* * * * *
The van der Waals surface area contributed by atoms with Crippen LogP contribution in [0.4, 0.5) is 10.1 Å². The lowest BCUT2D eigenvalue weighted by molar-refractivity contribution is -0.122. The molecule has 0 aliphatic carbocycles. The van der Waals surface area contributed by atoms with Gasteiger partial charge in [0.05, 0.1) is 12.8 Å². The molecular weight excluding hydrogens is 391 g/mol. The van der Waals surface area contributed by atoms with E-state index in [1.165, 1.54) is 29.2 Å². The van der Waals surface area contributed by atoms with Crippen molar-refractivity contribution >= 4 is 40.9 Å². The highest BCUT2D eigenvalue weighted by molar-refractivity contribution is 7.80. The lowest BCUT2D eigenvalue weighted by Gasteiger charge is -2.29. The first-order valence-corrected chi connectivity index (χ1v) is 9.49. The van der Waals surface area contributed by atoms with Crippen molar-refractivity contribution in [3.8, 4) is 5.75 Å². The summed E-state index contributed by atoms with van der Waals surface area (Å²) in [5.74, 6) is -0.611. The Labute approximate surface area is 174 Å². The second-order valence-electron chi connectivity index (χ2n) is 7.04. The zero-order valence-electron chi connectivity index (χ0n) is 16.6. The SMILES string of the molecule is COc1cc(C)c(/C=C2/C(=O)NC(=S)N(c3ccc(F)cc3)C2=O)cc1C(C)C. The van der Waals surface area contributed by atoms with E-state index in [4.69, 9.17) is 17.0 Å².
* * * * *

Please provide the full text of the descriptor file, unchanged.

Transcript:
The van der Waals surface area contributed by atoms with Crippen LogP contribution in [0.4, 0.5) is 10.1 Å². The lowest BCUT2D eigenvalue weighted by molar-refractivity contribution is -0.122. The molecule has 0 aliphatic carbocycles. The van der Waals surface area contributed by atoms with Gasteiger partial charge in [0.05, 0.1) is 12.8 Å². The molecular weight excluding hydrogens is 391 g/mol. The van der Waals surface area contributed by atoms with E-state index in [1.165, 1.54) is 29.2 Å². The van der Waals surface area contributed by atoms with Crippen molar-refractivity contribution >= 4 is 40.9 Å². The highest BCUT2D eigenvalue weighted by molar-refractivity contribution is 7.80. The lowest BCUT2D eigenvalue weighted by Gasteiger charge is -2.29. The first-order valence-corrected chi connectivity index (χ1v) is 9.49. The van der Waals surface area contributed by atoms with Crippen molar-refractivity contribution in [3.8, 4) is 5.75 Å². The summed E-state index contributed by atoms with van der Waals surface area (Å²) in [5.74, 6) is -0.611. The Labute approximate surface area is 174 Å². The second-order valence-electron chi connectivity index (χ2n) is 7.04. The zero-order valence-electron chi connectivity index (χ0n) is 16.6. The SMILES string of the molecule is COc1cc(C)c(/C=C2/C(=O)NC(=S)N(c3ccc(F)cc3)C2=O)cc1C(C)C. The van der Waals surface area contributed by atoms with E-state index in [4.69, 9.17) is 17.0 Å².